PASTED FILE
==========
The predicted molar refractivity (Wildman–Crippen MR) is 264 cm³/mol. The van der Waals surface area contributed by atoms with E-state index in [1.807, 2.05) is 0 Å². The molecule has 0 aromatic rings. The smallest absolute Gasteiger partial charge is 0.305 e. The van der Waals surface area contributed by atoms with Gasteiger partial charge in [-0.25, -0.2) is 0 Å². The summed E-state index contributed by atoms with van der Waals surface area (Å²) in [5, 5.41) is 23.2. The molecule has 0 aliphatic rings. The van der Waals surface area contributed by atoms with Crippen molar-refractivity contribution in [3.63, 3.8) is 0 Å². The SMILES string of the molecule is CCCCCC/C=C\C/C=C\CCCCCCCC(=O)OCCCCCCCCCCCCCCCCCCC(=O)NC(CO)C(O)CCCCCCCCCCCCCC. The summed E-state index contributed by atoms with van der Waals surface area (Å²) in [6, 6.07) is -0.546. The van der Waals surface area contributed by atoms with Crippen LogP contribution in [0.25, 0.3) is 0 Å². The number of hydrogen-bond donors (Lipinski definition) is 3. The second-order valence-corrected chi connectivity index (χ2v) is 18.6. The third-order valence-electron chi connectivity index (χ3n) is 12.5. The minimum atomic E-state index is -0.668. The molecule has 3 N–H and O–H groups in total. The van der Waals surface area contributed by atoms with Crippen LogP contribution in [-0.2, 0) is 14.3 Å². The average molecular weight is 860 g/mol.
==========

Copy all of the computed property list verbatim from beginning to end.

The predicted molar refractivity (Wildman–Crippen MR) is 264 cm³/mol. The van der Waals surface area contributed by atoms with E-state index in [1.807, 2.05) is 0 Å². The molecule has 0 aromatic rings. The smallest absolute Gasteiger partial charge is 0.305 e. The van der Waals surface area contributed by atoms with Gasteiger partial charge in [-0.25, -0.2) is 0 Å². The summed E-state index contributed by atoms with van der Waals surface area (Å²) in [5, 5.41) is 23.2. The molecule has 0 aliphatic rings. The van der Waals surface area contributed by atoms with Crippen molar-refractivity contribution in [3.63, 3.8) is 0 Å². The SMILES string of the molecule is CCCCCC/C=C\C/C=C\CCCCCCCC(=O)OCCCCCCCCCCCCCCCCCCC(=O)NC(CO)C(O)CCCCCCCCCCCCCC. The summed E-state index contributed by atoms with van der Waals surface area (Å²) in [6, 6.07) is -0.546. The van der Waals surface area contributed by atoms with Crippen LogP contribution in [0.25, 0.3) is 0 Å². The number of hydrogen-bond donors (Lipinski definition) is 3. The second-order valence-corrected chi connectivity index (χ2v) is 18.6. The third-order valence-electron chi connectivity index (χ3n) is 12.5. The minimum atomic E-state index is -0.668. The molecule has 3 N–H and O–H groups in total. The van der Waals surface area contributed by atoms with Crippen LogP contribution in [-0.2, 0) is 14.3 Å². The average molecular weight is 860 g/mol.